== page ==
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I need to create and remove subdomains automatically using nginx. I know I can do it using the following approach:

server {
    listen 80;
    server_name example.com *.example.com;
    root /var/www/example.com/$subdomain;
    set $subdomain "";
    if ($host ~* ^([a-z0-9-\.]+)\.example.com$) {
        set $subdomain $1;
    }
    if ($host ~* ^www.example.com$) {
        set $subdomain "";
    }
}

I can create folders in root /var/www/example.com/ using a script and nginx will create appropriate subdomains for me.

However I need to set such parameters as number of simultaneous connections and maximum connection bandwidth and values of that parameters will be passed to my script.

So the question is how can I set those additional parameters?

If there's no way to solve my problem using nginx you can advice me how to solve it using apache.

Thanks!

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3 Answers

up vote 1 down vote accepted

I include a subfolder ( /etc/nginx/confs ) and create a new file for each subdomain. I'm running rails apps so I need a fair bit of configuration in each subdomain. I have a background beanstalkd worker that when someone signs up installs the application, creates the nginx conf and reloads nginx.

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If I'm getting this right what you have now can be achieved with mod_vhost_alias on apache so you have the exact same behaviour as you have on nginx as per this manual page.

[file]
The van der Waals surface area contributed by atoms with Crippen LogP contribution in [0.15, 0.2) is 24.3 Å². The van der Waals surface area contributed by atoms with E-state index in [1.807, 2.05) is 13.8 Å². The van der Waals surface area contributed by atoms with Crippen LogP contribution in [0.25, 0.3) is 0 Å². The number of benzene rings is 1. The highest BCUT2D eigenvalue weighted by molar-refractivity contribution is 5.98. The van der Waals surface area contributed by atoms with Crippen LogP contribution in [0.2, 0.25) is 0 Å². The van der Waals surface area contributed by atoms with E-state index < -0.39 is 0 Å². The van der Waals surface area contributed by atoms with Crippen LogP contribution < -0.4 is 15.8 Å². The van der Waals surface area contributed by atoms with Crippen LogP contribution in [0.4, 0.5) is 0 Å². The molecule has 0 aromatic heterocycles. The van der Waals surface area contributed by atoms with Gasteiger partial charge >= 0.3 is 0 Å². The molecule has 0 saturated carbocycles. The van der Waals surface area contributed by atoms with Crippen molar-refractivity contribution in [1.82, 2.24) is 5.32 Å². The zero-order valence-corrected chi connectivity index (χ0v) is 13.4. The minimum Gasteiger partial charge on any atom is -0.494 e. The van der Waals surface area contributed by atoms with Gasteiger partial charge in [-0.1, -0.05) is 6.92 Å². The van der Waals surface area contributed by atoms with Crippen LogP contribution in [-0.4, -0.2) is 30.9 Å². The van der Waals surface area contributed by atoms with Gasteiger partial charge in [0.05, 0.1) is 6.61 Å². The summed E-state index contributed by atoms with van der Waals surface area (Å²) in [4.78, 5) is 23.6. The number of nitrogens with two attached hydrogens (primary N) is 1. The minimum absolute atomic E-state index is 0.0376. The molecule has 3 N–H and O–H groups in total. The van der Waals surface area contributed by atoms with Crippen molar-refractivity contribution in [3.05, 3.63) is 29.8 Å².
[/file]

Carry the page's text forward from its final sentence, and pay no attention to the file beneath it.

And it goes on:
Concerning the rest of the parameters i'd recommend you use mod_qos and set them in .htaccess files in the directory where the files to be served live.

I'm available for questions if you comment on this post :)

Hope this helps!

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Does nginx support such external configuration files where I can put my additional parameters? Will user be able to modify my limitations if I set those parameters in an .htaccess file or any other external configuration file supported by nginx? –  Roman Prykhodchenko Aug 18 '10 at 13:14
    
Hi again. Anyone with write access to .htaccess will be able to change anything you set there (obviously). About the .htaccess equivalent on nginx... to my knowledge there's no such thing but if you do find a solution for that i'd be interested in learning too :) –  Khai Aug 18 '10 at 14:38
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There is no way to do exactly what you want. Nginx is not written with mass hosting in mind but rather written for high traffic sites.

The proper way to handle this with Nginx is to not have a catch-all server block but rather have a server block for each subdomain. Creating these by hand is obviously tedious so writing a script that will generate them is highly recommended and not too complicated.

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